”A lot of people think Savoir Fare just happened four years ago” when the restaurant end of the business was opened.

In fact, Savoir Fare has been a going concern for about 12 years, says Fraiberg. It started as a catering business operated from the apartment of one of the owners.

Slowly business grew, until a restaurant seemed like a logical progression — a way to gain some street presence, give people a chance to sample Savoir Fare’s menu, and get out of the kitchen at home and into a great catering facility.

”Catering is what we do — that’s who we are,” says Fraiberg. ”There are a lot of restaurants in Calgary but there aren’t a lot of catering companies like Savoir Fare.”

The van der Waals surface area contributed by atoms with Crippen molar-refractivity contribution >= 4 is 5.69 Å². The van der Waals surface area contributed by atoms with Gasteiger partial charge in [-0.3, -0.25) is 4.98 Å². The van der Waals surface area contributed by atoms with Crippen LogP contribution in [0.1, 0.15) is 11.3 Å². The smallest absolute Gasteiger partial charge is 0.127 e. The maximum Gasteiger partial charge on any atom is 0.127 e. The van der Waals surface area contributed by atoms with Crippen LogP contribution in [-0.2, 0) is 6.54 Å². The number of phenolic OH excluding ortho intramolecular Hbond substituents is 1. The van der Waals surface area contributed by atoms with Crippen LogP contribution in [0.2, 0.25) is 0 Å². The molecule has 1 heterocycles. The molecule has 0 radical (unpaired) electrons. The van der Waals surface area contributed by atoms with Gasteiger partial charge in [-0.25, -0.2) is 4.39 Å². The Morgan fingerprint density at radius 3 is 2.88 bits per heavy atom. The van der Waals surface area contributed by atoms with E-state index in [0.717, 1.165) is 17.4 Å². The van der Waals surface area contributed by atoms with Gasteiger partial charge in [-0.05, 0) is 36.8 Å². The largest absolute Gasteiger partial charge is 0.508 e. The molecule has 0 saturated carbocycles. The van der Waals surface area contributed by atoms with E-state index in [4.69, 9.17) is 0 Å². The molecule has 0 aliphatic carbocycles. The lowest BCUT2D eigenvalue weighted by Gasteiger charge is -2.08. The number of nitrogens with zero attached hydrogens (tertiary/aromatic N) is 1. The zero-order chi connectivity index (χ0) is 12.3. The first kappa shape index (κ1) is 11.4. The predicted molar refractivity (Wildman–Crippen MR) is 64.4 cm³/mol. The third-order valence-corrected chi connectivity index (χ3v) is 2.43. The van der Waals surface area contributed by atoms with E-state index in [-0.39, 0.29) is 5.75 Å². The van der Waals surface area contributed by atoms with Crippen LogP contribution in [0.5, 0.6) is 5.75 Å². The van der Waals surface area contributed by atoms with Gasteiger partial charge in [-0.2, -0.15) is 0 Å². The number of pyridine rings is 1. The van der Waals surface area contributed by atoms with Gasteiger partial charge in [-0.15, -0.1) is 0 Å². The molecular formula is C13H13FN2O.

These days, Savoir Fare has gone one step farther. ”What we’re able to do is to take the restaurant to people’s homes.” During the oil show, for example, the staff was busy doing several dinners at several different homes.

”Our food style is a North American style of cooking, using a global pantry of ingredients,” says Fraiberg. He believes the style suits the cosmopolitan city Calgary is becoming.

”Things have changed in Calgary — we can compete with the world.”

There are two menus at Savoir Fare. Lunch is casual but at night the table linens and candles come out, along with a menu better suited to a special dining experience. (However, favourite lunch items are available on request.)

”We’ve discovered this place is a special place for people — it’s a place people like to come to for birthdays and anniversaries,” says Fraiberg, mentioning there are customers who regularly fly from Edmonton to dine at the restaurant.